I’ve been trying to figure out why the block I work on doesn’t function better. Something’s amiss. It’s right in the middle of downtown Peoria, but with the lack of people on a full-time basis, this block might as well be located on the outskirts of town. So what could be done? What could we do to get some more life on the street and get people like myself to use this space better?


Scenario #1  Remove the park – Reintroduce the street

I’m not sure who did it, or why they did it, but the “park” on Fulton Street doesn’t seem to help energize the street life. Returning this greenspace back to a street would essentially divide this block up back into two blocks – you know, the way it was originally designed.  This would create extra street parking and better access to the Illinois Central Community College campus, the Riverfront Museum, and Civic Center Plaza across Jefferson Street.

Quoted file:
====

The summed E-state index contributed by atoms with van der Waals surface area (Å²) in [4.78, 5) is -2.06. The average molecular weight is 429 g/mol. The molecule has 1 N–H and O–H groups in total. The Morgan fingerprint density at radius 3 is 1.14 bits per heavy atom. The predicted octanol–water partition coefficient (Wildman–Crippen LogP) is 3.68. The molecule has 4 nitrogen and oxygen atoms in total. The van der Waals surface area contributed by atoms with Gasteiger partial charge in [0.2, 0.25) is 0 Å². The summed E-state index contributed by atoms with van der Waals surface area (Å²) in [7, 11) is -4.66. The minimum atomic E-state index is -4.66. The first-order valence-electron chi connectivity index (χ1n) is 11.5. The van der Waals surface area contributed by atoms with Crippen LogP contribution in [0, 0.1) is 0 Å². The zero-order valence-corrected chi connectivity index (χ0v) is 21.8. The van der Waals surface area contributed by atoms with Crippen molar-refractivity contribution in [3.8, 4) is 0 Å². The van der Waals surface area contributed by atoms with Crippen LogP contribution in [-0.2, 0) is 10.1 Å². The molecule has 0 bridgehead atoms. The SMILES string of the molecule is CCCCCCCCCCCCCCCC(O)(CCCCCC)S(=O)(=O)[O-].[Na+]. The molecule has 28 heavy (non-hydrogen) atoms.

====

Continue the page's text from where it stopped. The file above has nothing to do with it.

Fulton St. Park

This does not have to come with a loss of seating, removal of sculptures, or displacement of flowerbeds. The existing park benches could inhabit the sidewalks, sculptures could be placed along the way making it more interesting, plant flowers lining the streets, and bicycle racks could also be installed (this would encourage the most fun form of transportation in my opinion).

Scenario #2  Bring the Restaurant fronts to the park

Say the park stays… the space still has much to offer even if the street is not reintroduced.  While the bars and restaurants along Main Street have a steady lunch business there isn’t much else unless if there is a big event in town. If new restaurants were to locate on this block in select locations near the park they would have plenty of room for outdoor dining which is currently lacking in any downtown eatery. Think Paris without the café seating – it wouldn’t be Paris.

Blank Wall

The greenspace could still be used as public seating, more sculptures and artwork could be added, something hands-on to engage children, and even adding bike racks in better locations could spruce up what is now just deadspace.